Malloy signs Dreamer bill, antidote to ‘toxic environment’
With a jab at the president’s views on immigration, Gov. Dannel P. Malloy signed legislation Friday that opens limited financial aid at public colleges in Connecticut to the undocumented “dreamers,” saying the new law was good policy and its bipartisan passage was positive politics.
“I think that this is an important day,” said Malloy, surrounded by students and advocates. “It is perhaps even more important in a society that has taken a turn for the worse, I think, when it comes to individuals who are in our country and our president’s comments have sought to demonize.”
The bill passed the House, 91-59, and the Senate, 30-5. The House vote Wednesday came a day after a federal judge dealt a setback to efforts by the administration of President Donald Trump to roll back limited protections for undocumented immigrants under the Deferred Action for Childhood Arrivals, or DACA, program.
DACA was created by the Obama administration on the premise that children illegally brought to the U.S., many of whom have known no other home, should be treated as low priorities for deportation while they seek legal status. About 700,000 persons have signed up for the program.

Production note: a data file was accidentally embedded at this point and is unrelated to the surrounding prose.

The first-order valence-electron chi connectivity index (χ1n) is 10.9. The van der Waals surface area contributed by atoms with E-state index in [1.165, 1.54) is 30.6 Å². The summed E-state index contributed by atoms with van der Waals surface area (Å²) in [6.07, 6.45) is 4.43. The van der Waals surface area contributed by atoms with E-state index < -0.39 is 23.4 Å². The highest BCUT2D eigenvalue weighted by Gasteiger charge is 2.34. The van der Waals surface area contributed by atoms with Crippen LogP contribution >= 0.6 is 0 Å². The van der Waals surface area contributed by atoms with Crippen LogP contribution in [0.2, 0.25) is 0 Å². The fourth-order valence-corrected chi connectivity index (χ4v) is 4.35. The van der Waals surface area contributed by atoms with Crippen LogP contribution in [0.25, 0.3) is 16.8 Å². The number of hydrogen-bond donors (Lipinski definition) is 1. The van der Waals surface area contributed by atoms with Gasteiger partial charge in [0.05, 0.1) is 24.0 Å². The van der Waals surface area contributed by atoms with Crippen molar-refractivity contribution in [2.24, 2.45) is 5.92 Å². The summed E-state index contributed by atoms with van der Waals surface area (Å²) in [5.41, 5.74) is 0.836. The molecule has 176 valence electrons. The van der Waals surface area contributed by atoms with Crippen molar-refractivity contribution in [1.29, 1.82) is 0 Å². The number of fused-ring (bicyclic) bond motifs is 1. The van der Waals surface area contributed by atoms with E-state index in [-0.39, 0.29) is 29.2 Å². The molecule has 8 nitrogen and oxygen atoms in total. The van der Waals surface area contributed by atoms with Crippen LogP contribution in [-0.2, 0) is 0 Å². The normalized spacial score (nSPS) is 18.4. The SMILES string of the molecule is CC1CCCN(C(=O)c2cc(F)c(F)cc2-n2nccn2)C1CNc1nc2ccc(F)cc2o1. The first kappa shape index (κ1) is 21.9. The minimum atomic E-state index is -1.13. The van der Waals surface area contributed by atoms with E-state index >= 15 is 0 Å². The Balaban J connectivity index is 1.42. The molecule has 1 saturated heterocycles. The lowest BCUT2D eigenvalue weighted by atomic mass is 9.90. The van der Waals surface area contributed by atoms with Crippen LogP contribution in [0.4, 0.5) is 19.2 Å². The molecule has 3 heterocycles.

Malloy cast the bill-signing, which will help some DACA recipients attend college, in the larger context of the Trump administration’s continued opposition to the program.
“It’s a toxic environment in which to exist, and I hope the message is to the rest of the world that there is another way, that we can treat people fairly and honestly,” Malloy said. “We can do [it] in their best interest and, quite frankly, our own best interests.”
To qualify for tuition aid under the new law, a student must have moved to the U.S. before age 17, attended a Connecticut high school for at least two years, have no significant criminal record and be under age 36. State residents who are undocumented and have been honorably discharged from the military also will be eligible for aid.
The new law enables eligible undocumented residents to apply for the aid starting January 1, 2020, while honorably discharged veterans will be allowed to apply immediately. Federal Pell grants and state-taxpayer aid provided through the Roberta Willis Scholarship still will be unavailable. The law opens access to money the state’s public colleges set aside for financial aid from tuition dollars.
Malloy said the young adults have been educated in public schools in the U.S., and they are needed in the workforce. White House opposition to them remaining in the country makes no sense, he said.
“But the time I expect our president to make sense has long passed.”
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